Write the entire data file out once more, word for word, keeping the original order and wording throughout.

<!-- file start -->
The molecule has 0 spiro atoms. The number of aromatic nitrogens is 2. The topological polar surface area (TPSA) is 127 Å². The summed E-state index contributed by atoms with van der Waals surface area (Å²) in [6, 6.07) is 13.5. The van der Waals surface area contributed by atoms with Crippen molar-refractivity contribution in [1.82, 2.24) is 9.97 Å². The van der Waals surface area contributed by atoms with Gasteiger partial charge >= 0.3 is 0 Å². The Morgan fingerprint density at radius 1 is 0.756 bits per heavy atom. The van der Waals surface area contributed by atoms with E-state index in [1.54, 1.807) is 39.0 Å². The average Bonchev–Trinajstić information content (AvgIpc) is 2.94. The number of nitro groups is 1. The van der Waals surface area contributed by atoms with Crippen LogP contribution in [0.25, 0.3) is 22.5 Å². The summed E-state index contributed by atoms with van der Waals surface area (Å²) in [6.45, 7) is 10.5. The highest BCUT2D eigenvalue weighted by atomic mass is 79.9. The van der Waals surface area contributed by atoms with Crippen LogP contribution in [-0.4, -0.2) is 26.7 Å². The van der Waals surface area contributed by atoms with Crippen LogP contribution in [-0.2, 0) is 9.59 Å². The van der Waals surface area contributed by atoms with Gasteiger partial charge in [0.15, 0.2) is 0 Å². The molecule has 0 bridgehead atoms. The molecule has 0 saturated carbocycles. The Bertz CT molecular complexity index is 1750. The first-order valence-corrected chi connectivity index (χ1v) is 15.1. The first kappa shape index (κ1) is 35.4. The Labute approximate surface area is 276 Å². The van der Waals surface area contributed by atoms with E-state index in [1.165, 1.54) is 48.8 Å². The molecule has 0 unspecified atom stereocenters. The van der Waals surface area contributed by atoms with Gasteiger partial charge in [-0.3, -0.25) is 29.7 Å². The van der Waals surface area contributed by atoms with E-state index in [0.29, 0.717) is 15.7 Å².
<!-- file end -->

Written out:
The molecule has 0 spiro atoms. The number of aromatic nitrogens is 2. The topological polar surface area (TPSA) is 127 Å². The summed E-state index contributed by atoms with van der Waals surface area (Å²) in [6, 6.07) is 13.5. The van der Waals surface area contributed by atoms with Crippen molar-refractivity contribution in [1.82, 2.24) is 9.97 Å². The van der Waals surface area contributed by atoms with Gasteiger partial charge >= 0.3 is 0 Å². The Morgan fingerprint density at radius 1 is 0.756 bits per heavy atom. The van der Waals surface area contributed by atoms with E-state index in [1.54, 1.807) is 39.0 Å². The average Bonchev–Trinajstić information content (AvgIpc) is 2.94. The number of nitro groups is 1. The van der Waals surface area contributed by atoms with Crippen LogP contribution in [0.25, 0.3) is 22.5 Å². The summed E-state index contributed by atoms with van der Waals surface area (Å²) in [6.45, 7) is 10.5. The highest BCUT2D eigenvalue weighted by atomic mass is 79.9. The van der Waals surface area contributed by atoms with Crippen LogP contribution in [-0.4, -0.2) is 26.7 Å². The van der Waals surface area contributed by atoms with Crippen LogP contribution in [-0.2, 0) is 9.59 Å². The van der Waals surface area contributed by atoms with Gasteiger partial charge in [0.15, 0.2) is 0 Å². The molecule has 0 bridgehead atoms. The molecule has 0 saturated carbocycles. The Bertz CT molecular complexity index is 1750. The first-order valence-corrected chi connectivity index (χ1v) is 15.1. The first kappa shape index (κ1) is 35.4. The Labute approximate surface area is 276 Å². The van der Waals surface area contributed by atoms with E-state index in [1.165, 1.54) is 48.8 Å². The molecule has 0 unspecified atom stereocenters. The van der Waals surface area contributed by atoms with Gasteiger partial charge in [-0.3, -0.25) is 29.7 Å². The van der Waals surface area contributed by atoms with E-state index in [0.29, 0.717) is 15.7 Å².